Teaching Standard English To Speakers Of Nonstandard English Dialects
There is little disagreement that educational success and expanded social and career options are linked to competence in standard English. An alarming percentage of students who speak nonstandard English are failing to acquire standard English, the language of education. Moreover, many students who do acquire standard English do so while being taught to reject the language of their home, community and peers. In the process, they are denied an effective element of social solidarity, which is an important element of cultural heritage.
- Why Do Nonstandard English-Speaking Children Fail to Acquire Standard English?
- Toward More Effective Teaching of Standard English
- Teaching Standard English from a Cultural Perspective
- What Is a Godd Approach to Implementing Standard English as a Second Dialect (SESD) Programs?
- How Can Aides and Parents Help?
Why Do Nonstandard English Speaking Children Fail to Acquire Standard English?
Many arguments have been advanced to explain the low achievement levels of nonstandard English speaking children, particularly African American children, in acquiring oral competence in standard English. The most tenable argument suggests that the philosophy, assumptions and traditional classroom methodologies employed in language arts education have failed because they have been prescriptive and corrective and have focused too much on language structure rather than on communicative competence (Taylor, 1985). Moreover, traditional teaching methodologies have not typically been culturally sensitive, nor have they made use of indigenous, nonstandard dialects. These significant deficiencies are probably due to naivete, or to negative attitudes toward language variations by language arts teachers.
Toward More Effective Teaching of Standard English
In recent years, a number of educators have begun to devise and implement instructional strategies which take into account the various language systems that students bring into the classroom. In general, these strategies are based on modern sociolinguistic learning theory and on established principles of second language teaching.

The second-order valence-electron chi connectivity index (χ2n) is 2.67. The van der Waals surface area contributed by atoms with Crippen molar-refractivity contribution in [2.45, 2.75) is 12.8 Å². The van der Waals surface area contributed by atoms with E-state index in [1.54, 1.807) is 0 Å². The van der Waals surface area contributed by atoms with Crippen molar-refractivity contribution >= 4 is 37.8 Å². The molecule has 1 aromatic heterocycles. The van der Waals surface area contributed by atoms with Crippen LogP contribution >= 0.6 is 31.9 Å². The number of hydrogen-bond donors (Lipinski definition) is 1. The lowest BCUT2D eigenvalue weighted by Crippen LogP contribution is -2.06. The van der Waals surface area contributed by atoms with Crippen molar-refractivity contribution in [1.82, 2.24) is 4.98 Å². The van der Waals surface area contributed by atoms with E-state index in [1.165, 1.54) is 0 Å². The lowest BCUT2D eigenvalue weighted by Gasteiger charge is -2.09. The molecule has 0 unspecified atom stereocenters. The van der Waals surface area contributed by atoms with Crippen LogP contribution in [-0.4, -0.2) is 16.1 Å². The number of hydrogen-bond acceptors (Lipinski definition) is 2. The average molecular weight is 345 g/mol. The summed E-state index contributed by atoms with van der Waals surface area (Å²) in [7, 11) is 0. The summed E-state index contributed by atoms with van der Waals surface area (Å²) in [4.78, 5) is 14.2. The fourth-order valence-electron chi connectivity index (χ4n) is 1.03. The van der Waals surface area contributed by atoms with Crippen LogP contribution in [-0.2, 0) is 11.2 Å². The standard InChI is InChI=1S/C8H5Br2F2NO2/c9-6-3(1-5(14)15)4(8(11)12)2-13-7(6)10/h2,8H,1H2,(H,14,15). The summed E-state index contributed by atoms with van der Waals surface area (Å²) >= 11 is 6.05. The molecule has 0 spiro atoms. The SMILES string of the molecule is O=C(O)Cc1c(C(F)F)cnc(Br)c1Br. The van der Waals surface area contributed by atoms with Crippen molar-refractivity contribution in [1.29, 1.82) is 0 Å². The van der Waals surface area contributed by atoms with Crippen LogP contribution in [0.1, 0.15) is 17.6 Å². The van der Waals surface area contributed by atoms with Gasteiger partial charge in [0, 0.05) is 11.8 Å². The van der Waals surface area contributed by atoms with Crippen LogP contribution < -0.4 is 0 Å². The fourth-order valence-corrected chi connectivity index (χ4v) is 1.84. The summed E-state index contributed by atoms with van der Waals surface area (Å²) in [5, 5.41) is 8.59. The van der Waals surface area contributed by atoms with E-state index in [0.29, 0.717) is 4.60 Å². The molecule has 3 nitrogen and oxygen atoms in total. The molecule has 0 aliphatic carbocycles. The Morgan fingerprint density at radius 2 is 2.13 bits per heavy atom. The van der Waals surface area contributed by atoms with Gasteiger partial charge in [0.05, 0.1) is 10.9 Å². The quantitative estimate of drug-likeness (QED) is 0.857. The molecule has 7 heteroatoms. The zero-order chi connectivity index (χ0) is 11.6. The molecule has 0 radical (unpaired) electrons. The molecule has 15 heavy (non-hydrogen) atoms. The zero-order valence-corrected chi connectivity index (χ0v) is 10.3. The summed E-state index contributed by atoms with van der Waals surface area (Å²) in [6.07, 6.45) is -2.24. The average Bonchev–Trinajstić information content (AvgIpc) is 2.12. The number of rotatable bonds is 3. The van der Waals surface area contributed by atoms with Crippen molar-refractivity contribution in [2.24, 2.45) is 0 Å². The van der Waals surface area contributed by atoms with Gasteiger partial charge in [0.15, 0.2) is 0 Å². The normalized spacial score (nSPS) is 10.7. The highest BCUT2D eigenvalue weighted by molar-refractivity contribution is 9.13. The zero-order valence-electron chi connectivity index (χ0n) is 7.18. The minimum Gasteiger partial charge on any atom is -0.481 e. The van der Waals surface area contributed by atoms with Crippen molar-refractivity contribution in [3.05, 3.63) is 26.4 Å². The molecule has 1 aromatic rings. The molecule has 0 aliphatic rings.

In 1981, California became the first state to recognize the importance of indigenous dialects in teaching standard English. Focusing primarily on the language of African American nonstandard English speaking children, California's State Board of Public Instruction stated in part:Many Black learners come to the school setting speaking a language that is linguistically different from standard English. The language they speak is an integral part of the Afro-American culture . . . It is a unique language which serves a uniquely rich culture. However, the school setting and that of the larger American society, including the economic and commercial communities, represent another linguistic sphere in which the student must learn to move and speak successfully. To the extent that the young student fluently communicates in either language, he increases his opportunities in both realms ....
Therefore, to provide proficiency in English to California students who are speakers of Black Language and to provide equal educational opportunities for these students, it is recommended that the State Board of Education and the State Department of Education hereby recognize:
That structured oral language practice in standard English should be provided on an ongoing basis.
That special program strategies are required to address the needs of speakers of Black language.
That parents and the general public should be informed of implications of educational strategies to address the linguistic needs of Black students.
Teaching Standard English from a Cultural Perspective